“The Biggest Mistakes You Can Make This Christmas” (I Peter 4:12-19 sermon)

In England in 1938 no one wanted to face the reality that Germany was about to go to war. Many historians criticize British Prime Minister Neville Chamberlain, who tried to “appease” the Germans, and failed to lead England to get re-armed to fight — but the truth is, the British people themselves were in no mood to fight. They had lost almost a million young men only 20 years before, in the first World War, and they did not want to think about another war. They just wanted to get away from it. They wanted to be entertained. So they flocked to the movies. And there were some great movies to see: the Wizard of Oz, Gone With The Wind, and Walt Disney’s Snow White all came out that year. They lost themselves in those movies, and in the new songs like “Roll Out The Barrel, we’ll have a barrel of fun,” that were all the rage in the late 1930’s. (Manchester, p. 308)

But their escapism into entertainment didn’t save them. If they didn’t want to think about war, Hitler did. Judgment Day was coming, in the form of Panzer tanks and Stuka dive bombers and Blitzkreig, Hitler’s “lightning war.”  England had made a huge mistake. They were caught unprepared, and only survived World War II with the help of the United States. It ended up costing them their Kingdom – Britain was never again the same world power they once were. Their negligence came within a hair’s breadth of costing them their country, and it cost many of them their lives. 

Why do I tell this story? Because many of us today are on the verge of a very similar thing. The Bible tells us that God’s judgment is coming — it’s time to be serious about living for Him. But all that many of us want to focus on is Thanksgiving Break, or Christmas, or the next vacation, or the next big game. Our country as a whole, and many of us personally, are doing just what England did in that fateful 1938: trying to “escape” into parties and games and entertainment, while God’s judgment is waiting right at the door. 

That’s why I’ve entitled this message: “The Biggest Mistakes You Can Make This Christmas.” I actually thought about leaving I Peter this morning, to do something more “Christmas-y” — and I may indeed preach some Christmas messages in December — but I believe after reading God’s word here, that we actually need the message of this text today. England in 1938 didn’t need more entertainment. They needed the message of Winston Churchill, who tried his best to wake them up to the danger, and warn them that Hitler was at the door. Most people just ignored him as an old crank. But Churchill was right, and England should have listened to him. In the same way, maybe this message isn’t what we “want” to hear today — maybe it’s not what I “want” to preach. But this is God’s word. And it is as true for us today as it was in the days of Peter. And we’d best listen to it, and not make “The Biggest Mistakes we can make this Christmas.” 

Now, the first verses of this passage deal with themes that we have already explored in I Peter several times already, so we are not going to spend a lot more time on them: 

— He says in :12 that suffering is inevitable: he says don’t be surprised at the fiery ordeal among you (persecution and suffering) as though some strange thing were happening to you. He says we should EXPECT suffering in this world as Christians. He’s taught about suffering repeatedly in I Peter.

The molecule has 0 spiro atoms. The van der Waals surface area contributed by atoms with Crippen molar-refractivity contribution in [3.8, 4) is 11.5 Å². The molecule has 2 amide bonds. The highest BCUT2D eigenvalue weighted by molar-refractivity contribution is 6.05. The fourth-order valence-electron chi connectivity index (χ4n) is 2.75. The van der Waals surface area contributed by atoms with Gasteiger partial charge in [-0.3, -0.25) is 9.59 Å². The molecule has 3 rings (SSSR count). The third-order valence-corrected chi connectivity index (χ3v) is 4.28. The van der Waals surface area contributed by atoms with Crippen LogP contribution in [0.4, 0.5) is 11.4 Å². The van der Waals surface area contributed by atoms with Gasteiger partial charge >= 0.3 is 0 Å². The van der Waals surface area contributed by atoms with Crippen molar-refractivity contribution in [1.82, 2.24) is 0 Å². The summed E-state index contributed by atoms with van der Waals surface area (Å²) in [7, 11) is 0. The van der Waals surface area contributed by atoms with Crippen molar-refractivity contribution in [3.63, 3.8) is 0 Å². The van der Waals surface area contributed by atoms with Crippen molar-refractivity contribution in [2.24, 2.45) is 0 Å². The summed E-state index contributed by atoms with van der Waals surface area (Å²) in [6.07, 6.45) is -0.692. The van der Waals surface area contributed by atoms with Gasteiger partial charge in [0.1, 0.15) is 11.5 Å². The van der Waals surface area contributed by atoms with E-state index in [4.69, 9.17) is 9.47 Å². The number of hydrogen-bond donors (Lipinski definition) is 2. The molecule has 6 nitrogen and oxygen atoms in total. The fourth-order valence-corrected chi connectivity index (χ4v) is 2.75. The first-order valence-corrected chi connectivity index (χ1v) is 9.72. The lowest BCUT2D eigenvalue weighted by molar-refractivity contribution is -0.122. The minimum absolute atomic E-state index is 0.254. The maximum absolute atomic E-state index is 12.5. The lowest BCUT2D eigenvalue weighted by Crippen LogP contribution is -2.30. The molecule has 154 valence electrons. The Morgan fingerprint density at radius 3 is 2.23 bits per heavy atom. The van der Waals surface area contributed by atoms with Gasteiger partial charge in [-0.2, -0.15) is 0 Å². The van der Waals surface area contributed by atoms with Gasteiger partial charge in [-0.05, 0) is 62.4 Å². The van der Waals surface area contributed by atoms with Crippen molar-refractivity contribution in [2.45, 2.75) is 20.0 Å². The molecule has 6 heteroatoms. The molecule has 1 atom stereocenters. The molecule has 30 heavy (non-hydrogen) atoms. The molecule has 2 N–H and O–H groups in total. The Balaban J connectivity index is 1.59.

— He then says in :13-14 that if you suffer for CHRIST, then you are blessed.  BUT, he goes on to say in :15-16, don’t suffer for your own sin and foolishness: “make sure none of you suffers as a murderer, or thief, or evildoer,” etc. If you are punished for your own sin or wrongdoing or foolishness, there is no reward with God for that. We talked about that when we were in Chapter 2.  

It’s good to be reminded of these things, but because we have spent some time with them already, we won’t dwell a long time on these ideas today. 

But then in :17 he brings up something that should sober each one of us, and send chills down our spines. He says:

“For it is time for judgment to begin with the household of God, and if it begins with us first, what will be the outcome for those who do not obey the gospel of God? And if it is with difficulty that the righteous is saved, what will be the outcome of the godless man and the sinner? Therefore those also who suffer according to the will of God shall entrust their souls to a faithful Creator in doing what is right.”

Here we see a couple of things we need to keep in the forefront of our minds, as we come into this Christmas season: 

 

I.  The Biggest Mistake You Can Make As A Christian This Christmas Season Is To Live Like You Aren’t Accountable To God. 

The Bible says as Christians, we need to live like people who know that judgment is coming; and that we are accountable to God for everything we think, say, and do. Verse 17 says “For it is time for judgment to begin with the household of God”  He says we need to live — even in this Christmas season — like people who know that we serve a God who sifts and sorts and purifies us. The “judgment” that we will face as believers is not a judgment of condemnation — Romans 8:1 says “There is therefore now no condemnation for those who are in Christ Jesus.” IF you really know the Lord, you are saved and secure. Nothing can change that.  BUT Peter says here that God will allow judgments to come here on earth to PURIFY His people, and cause us to forsake our sins, and get serious about Him.